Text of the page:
A position by position look at the biggest series of the playoffs. Will Boston’s advantage at PG and PF make up for the LeBron factor?
After the trade deadline passed, the Heat went out and signed Mike Bibby to shore up their point guard position. (Insert laughter here.) Everybody is impressed … if it’s 2005. The truth is, today’s Bibby can’t hold a candle to Rajon Rondo — a matchup the Celtics will surely exploit all series, and one that could prove to be the difference.
Nobody had a hotter hand last series than Ray Allen. On top of that, he averaged over 20 ppg versus Miami this year. Dwyane Wade is a better player, but his numbers against the C’s were weak. In four games, Wade averaged 28 percent from the field, 18 percent from ‘3’ and 12.8 points – well below his averages.
LeBron James is widely considered the best player in the NBA. Even if he’s not, he’s surely somewhere in the top 3 or 4. For that reason, Paul Pierce will have his hands full, as he usually does, guarding “The King.” James will put up his usual numbers, but Pierce will make him work for every one of them. The two will battle all series.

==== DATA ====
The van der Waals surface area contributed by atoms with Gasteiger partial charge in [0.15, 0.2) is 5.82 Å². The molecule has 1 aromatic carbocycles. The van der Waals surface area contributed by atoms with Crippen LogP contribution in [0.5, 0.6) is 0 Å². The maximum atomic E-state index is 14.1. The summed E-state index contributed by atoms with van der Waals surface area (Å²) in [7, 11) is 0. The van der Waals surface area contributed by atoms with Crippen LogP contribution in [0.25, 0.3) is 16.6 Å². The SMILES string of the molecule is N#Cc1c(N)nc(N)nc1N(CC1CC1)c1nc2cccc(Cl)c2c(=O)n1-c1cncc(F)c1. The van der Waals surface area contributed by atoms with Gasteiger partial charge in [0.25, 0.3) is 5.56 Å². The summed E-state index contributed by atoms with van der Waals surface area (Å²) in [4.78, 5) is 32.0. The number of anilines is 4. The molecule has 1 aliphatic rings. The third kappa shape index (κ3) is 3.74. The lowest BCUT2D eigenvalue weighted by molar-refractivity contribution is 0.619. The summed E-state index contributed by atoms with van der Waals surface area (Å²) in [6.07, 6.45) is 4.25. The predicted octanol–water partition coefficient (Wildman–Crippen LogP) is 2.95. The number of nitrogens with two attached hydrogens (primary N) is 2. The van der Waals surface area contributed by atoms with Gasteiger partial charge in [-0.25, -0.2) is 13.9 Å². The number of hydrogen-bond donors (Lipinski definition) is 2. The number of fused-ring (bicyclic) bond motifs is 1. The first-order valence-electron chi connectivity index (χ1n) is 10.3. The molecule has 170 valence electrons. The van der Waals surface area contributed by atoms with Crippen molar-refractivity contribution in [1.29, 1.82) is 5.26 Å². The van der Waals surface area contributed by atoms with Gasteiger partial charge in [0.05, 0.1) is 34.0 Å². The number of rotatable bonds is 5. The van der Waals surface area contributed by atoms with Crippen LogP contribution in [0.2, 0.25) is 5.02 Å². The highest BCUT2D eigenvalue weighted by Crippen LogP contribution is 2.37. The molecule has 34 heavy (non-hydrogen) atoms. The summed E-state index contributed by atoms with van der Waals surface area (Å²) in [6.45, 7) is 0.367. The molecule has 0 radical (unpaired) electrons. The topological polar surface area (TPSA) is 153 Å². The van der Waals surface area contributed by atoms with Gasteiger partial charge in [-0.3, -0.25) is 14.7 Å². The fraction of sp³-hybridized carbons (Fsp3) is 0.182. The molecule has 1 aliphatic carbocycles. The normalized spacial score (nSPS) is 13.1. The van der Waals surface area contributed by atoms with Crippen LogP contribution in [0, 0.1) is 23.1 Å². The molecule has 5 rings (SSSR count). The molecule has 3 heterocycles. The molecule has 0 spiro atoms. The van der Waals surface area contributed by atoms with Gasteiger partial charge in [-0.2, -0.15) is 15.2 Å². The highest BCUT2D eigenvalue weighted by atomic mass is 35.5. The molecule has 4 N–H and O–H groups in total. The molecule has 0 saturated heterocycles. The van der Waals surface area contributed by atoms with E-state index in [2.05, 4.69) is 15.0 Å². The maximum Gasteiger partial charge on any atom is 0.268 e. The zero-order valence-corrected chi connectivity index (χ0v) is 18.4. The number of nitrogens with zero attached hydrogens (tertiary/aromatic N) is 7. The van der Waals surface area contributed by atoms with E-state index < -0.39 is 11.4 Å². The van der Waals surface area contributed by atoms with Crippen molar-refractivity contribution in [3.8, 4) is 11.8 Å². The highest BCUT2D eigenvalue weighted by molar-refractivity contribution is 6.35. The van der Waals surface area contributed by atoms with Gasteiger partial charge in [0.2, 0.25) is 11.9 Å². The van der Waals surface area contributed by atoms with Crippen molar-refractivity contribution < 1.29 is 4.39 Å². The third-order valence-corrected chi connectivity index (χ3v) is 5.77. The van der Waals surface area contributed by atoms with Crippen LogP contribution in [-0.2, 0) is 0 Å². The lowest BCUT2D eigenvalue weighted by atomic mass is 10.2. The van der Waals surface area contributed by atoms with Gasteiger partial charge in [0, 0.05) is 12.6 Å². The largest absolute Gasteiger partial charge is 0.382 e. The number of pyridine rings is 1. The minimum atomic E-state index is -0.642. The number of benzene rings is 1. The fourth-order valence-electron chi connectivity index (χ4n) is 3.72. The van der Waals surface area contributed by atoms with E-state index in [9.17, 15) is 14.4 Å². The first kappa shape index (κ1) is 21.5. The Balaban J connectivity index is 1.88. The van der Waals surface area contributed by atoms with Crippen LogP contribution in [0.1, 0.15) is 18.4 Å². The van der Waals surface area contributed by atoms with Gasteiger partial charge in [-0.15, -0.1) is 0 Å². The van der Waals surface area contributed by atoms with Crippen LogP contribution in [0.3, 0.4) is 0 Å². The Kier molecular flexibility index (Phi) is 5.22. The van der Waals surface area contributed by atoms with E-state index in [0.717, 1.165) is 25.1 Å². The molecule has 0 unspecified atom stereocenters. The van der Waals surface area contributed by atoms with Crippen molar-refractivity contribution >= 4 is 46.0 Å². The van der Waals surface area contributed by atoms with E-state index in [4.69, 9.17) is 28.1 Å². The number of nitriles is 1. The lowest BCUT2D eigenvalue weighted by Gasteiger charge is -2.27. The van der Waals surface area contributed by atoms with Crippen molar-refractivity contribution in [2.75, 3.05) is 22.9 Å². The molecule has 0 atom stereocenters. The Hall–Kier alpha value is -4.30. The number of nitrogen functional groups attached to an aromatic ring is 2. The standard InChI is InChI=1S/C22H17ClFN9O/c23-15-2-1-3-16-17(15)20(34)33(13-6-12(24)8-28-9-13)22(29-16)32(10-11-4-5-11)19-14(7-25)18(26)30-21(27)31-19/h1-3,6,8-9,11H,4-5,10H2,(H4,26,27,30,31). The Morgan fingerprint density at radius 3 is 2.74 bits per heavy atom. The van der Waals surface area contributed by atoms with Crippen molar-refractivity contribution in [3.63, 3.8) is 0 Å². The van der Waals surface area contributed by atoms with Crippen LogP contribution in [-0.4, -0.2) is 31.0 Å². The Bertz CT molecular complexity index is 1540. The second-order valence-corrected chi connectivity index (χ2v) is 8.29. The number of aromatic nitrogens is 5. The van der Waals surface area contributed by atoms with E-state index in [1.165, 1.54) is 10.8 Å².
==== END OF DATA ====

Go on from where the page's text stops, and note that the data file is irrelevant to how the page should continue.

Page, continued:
Perhaps no two stars at one position have had such an uneven history than Chris Bosh and Kevin Garnett. If there’s one player Bosh doesn’t want to see, it’s KG. Now on the Heat, can Bosh finally step up to the challenge and take KG man to man? Doubtful. Garnett should be in full-on Beast Mode come Sunday.
This would have been an easy Boston advantage before the Kendrick Perkins trade, or if we knew Shaquille O’Neal would be suiting up. Neither is the case. Jermaine O’Neal and Glen Davis should be enough to advance the C’s, but that’s far from ideal. Luckily, the Heat use Joel Anthony and Zydrunas Ilgauskas.